Two weeks ago I was in Honduras in Central America, where I spent a delightful week at the IBC Mission School at a tiny village called El Suyatal. You may have heard that Honduras is among the poorest and most challenged countries in Central America. That may be true, but I was always surrounded by kind and loving people and had a wonderful experience. I spoke to the students about what it means to follow Jesus for their devotional hour in the morning, taught a morning class on witnessing, went with them on visits in the village some of the days, and spoke every evening on prayer to the villagers. The signs of poverty were all around. The streets had no paving, the donkeys were often loose, horses were an important part of transportation, and many of the homes have dirt floors, etc.. But smiles came in response to my “buenos” greetings, and spoke of a happiness which I appreciated. The school was founded by young adults, and today includes dorms and other buildings, wonderful gardens, a bilingual kindergarten, and a leadership that has great spiritual maturity and commitment to Jesus. There is no electricity-a good thing I came to realize since the constant bombardment of noise and media so prevalent in today’s society were absent, making more time for prayer, conversations with people, quiet time with Jesus, and earlier bedtimes-a welcome and needed change. In fact I’ve thought it might be good to shut off the electric here in Michigan at times. The lack of hot water for showers was very character refining-fortunately I didn’t die from the shock of the cold water, but neither did the water get any warmer over the course of the week. The food was delicious-vegan food that I looked forward to, the fellowship and friendships were of the sweetest variety, daily times praying at 6:30 AM will be remembered for a long time, and I rejoiced at the very positive work going on in the little village. Students and staff go there from many places in the world (Honduras, Guatemala, Costa Rica, Panama, Brazil, Norway, Germany, Austria, Switzerland, United States, etc.) and one can speak many different languages in the course of the day. I will happily return in the future, and happily recommend the school for any young adult who wants to learn about sharing Christ with people in the marketplace, learn about medical missionary work, studying the Bible, and learning how to grow and live off the land-even the guys learn how to bake bread. And all the students are learning to speak Spanish as well. I continue to pray for the people at the school, and the people in the village. I’m even learning a bit of Spanish now that I am home in preparation of returning one day. Should you be interested, you can learn more about them at this web site: They gave me a CD of Christian music upon leaving which was a mix of English and German songs that is really beautiful. Please join me praying for them, and if God puts it on your heart, supporting them financially. Though they want to be self-supporting, they are still living by faith and depend on the rest of us to get through day by day.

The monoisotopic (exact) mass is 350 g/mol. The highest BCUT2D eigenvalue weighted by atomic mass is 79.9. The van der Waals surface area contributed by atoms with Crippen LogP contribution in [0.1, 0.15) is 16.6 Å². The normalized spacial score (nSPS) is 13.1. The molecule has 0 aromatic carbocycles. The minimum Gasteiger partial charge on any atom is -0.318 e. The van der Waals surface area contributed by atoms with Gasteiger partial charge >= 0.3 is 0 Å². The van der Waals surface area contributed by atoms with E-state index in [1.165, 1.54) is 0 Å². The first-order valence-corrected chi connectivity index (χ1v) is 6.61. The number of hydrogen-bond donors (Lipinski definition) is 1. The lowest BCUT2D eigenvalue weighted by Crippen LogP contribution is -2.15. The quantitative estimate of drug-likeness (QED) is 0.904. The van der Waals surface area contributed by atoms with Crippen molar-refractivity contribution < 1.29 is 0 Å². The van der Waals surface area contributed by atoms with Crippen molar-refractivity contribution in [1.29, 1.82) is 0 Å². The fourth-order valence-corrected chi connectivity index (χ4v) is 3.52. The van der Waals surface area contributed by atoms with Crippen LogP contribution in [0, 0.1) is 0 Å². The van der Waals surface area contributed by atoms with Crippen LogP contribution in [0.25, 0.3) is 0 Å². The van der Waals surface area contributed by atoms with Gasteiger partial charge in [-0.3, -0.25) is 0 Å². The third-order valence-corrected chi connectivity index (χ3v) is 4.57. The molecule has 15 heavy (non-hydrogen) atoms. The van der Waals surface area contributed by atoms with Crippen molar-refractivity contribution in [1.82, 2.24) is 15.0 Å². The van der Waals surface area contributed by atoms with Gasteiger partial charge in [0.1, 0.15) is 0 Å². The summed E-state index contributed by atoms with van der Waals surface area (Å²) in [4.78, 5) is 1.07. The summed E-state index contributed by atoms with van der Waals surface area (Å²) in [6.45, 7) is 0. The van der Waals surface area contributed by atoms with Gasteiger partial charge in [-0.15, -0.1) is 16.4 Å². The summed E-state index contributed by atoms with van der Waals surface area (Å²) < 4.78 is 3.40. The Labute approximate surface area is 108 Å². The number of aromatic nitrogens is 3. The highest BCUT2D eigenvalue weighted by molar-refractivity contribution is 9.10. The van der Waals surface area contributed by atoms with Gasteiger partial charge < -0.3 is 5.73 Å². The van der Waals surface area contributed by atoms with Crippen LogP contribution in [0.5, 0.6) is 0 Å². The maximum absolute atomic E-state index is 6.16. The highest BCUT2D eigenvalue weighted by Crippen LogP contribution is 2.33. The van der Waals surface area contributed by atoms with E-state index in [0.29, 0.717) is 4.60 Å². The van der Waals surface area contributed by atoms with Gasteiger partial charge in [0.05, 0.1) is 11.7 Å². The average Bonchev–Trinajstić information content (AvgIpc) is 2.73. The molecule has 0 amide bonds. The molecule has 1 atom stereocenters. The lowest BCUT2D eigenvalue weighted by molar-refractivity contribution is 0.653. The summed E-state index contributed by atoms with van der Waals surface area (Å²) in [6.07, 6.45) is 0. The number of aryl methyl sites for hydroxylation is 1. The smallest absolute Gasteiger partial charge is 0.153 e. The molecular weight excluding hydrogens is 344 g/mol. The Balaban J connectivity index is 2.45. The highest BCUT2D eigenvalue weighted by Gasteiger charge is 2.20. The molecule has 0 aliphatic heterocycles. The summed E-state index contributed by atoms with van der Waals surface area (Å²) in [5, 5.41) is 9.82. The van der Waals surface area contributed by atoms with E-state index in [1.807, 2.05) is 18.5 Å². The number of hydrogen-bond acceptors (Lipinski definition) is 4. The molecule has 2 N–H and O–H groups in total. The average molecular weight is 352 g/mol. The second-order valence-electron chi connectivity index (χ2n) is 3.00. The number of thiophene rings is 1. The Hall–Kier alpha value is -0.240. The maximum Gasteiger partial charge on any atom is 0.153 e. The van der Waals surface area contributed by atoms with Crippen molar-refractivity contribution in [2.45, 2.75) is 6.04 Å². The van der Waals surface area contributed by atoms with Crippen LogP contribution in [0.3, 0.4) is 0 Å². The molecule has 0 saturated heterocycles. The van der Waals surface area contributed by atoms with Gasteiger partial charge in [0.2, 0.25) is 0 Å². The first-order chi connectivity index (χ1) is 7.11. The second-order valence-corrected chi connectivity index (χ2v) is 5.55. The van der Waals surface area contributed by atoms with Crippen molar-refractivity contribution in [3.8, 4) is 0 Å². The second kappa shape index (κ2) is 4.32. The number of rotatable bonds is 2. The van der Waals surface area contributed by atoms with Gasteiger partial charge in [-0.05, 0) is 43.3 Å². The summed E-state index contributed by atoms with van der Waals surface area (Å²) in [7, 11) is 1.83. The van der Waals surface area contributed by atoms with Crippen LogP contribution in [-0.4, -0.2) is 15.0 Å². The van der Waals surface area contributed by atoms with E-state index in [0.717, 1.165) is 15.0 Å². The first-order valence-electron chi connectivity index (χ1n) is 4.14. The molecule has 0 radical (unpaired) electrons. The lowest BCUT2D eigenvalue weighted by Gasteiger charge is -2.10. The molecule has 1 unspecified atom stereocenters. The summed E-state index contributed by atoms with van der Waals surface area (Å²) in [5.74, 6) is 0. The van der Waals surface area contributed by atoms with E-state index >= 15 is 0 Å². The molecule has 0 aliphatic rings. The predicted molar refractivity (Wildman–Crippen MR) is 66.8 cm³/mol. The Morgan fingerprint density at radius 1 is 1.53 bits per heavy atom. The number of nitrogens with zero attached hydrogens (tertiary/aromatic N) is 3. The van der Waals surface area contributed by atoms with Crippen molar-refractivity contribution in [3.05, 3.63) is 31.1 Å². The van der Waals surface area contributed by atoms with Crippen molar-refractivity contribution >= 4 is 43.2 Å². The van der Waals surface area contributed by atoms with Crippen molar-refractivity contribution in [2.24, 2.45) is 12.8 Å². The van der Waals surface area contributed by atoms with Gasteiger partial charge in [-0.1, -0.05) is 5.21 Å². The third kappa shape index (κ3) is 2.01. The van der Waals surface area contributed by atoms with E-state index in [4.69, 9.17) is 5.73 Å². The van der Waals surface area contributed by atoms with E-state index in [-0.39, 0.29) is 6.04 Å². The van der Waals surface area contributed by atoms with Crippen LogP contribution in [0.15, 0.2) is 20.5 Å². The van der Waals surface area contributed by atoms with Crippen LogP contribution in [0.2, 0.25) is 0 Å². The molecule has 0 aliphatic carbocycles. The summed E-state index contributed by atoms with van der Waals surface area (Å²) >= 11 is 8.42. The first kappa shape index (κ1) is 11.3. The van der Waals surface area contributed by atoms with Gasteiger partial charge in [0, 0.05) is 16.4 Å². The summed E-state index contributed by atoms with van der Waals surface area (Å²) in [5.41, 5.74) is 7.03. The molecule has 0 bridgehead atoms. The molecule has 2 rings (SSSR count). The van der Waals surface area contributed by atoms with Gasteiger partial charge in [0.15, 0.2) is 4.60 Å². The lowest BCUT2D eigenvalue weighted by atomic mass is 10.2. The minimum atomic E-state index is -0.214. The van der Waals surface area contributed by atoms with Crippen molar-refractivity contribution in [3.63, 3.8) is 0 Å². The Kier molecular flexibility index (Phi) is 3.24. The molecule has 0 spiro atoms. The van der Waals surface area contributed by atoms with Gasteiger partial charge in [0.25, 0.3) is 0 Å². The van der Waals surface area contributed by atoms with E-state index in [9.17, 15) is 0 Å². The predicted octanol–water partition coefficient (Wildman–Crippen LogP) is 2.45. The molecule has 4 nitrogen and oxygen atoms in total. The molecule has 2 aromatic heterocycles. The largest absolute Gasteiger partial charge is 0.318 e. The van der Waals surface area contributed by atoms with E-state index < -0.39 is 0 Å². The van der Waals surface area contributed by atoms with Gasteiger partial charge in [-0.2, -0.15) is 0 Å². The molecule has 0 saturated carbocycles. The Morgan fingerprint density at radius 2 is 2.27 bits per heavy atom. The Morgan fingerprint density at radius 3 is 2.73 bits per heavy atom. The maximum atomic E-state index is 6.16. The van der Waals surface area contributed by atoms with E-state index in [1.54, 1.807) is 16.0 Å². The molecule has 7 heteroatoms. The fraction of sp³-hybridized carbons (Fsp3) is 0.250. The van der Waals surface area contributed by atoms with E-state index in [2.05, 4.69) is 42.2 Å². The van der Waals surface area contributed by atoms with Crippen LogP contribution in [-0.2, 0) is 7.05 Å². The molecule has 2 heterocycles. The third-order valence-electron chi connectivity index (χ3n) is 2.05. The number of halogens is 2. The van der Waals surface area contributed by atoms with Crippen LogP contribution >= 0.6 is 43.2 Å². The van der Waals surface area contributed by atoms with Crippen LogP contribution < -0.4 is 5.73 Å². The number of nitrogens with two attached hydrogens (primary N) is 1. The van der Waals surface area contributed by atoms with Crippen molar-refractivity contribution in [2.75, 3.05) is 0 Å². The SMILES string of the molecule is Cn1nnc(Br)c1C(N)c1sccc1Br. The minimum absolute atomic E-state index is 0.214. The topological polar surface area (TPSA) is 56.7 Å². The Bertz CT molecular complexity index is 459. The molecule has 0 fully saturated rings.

Travel Adventures: